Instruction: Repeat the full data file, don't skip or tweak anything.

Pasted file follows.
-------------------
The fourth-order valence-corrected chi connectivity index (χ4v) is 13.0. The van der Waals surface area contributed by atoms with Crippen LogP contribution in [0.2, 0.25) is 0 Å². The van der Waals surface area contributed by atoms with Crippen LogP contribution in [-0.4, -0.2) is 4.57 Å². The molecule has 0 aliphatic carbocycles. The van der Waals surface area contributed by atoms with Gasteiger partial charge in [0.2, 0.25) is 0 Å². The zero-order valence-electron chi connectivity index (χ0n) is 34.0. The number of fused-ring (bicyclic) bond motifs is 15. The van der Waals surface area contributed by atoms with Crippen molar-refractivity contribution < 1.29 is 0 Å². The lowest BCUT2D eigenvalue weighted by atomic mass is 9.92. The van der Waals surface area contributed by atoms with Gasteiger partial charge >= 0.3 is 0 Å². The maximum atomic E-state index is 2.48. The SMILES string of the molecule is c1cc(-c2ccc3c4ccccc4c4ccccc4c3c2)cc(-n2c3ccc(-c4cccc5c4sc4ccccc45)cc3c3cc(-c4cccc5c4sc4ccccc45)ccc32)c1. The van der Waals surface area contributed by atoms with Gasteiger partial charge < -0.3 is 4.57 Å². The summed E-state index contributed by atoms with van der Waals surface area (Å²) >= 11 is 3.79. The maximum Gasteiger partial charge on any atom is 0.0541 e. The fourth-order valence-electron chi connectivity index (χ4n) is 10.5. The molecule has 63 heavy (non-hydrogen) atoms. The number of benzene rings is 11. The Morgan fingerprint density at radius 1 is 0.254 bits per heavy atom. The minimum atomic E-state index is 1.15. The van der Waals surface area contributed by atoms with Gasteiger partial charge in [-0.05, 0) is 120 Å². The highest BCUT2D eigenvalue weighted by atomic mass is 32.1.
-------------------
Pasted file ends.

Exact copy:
The fourth-order valence-corrected chi connectivity index (χ4v) is 13.0. The van der Waals surface area contributed by atoms with Crippen LogP contribution in [0.2, 0.25) is 0 Å². The van der Waals surface area contributed by atoms with Crippen LogP contribution in [-0.4, -0.2) is 4.57 Å². The molecule has 0 aliphatic carbocycles. The van der Waals surface area contributed by atoms with Gasteiger partial charge in [0.2, 0.25) is 0 Å². The zero-order valence-electron chi connectivity index (χ0n) is 34.0. The number of fused-ring (bicyclic) bond motifs is 15. The van der Waals surface area contributed by atoms with Crippen molar-refractivity contribution < 1.29 is 0 Å². The lowest BCUT2D eigenvalue weighted by atomic mass is 9.92. The van der Waals surface area contributed by atoms with Gasteiger partial charge >= 0.3 is 0 Å². The maximum atomic E-state index is 2.48. The SMILES string of the molecule is c1cc(-c2ccc3c4ccccc4c4ccccc4c3c2)cc(-n2c3ccc(-c4cccc5c4sc4ccccc45)cc3c3cc(-c4cccc5c4sc4ccccc45)ccc32)c1. The van der Waals surface area contributed by atoms with Gasteiger partial charge < -0.3 is 4.57 Å². The summed E-state index contributed by atoms with van der Waals surface area (Å²) >= 11 is 3.79. The maximum Gasteiger partial charge on any atom is 0.0541 e. The fourth-order valence-electron chi connectivity index (χ4n) is 10.5. The molecule has 63 heavy (non-hydrogen) atoms. The number of benzene rings is 11. The Morgan fingerprint density at radius 1 is 0.254 bits per heavy atom. The minimum atomic E-state index is 1.15. The van der Waals surface area contributed by atoms with Gasteiger partial charge in [-0.05, 0) is 120 Å². The highest BCUT2D eigenvalue weighted by atomic mass is 32.1.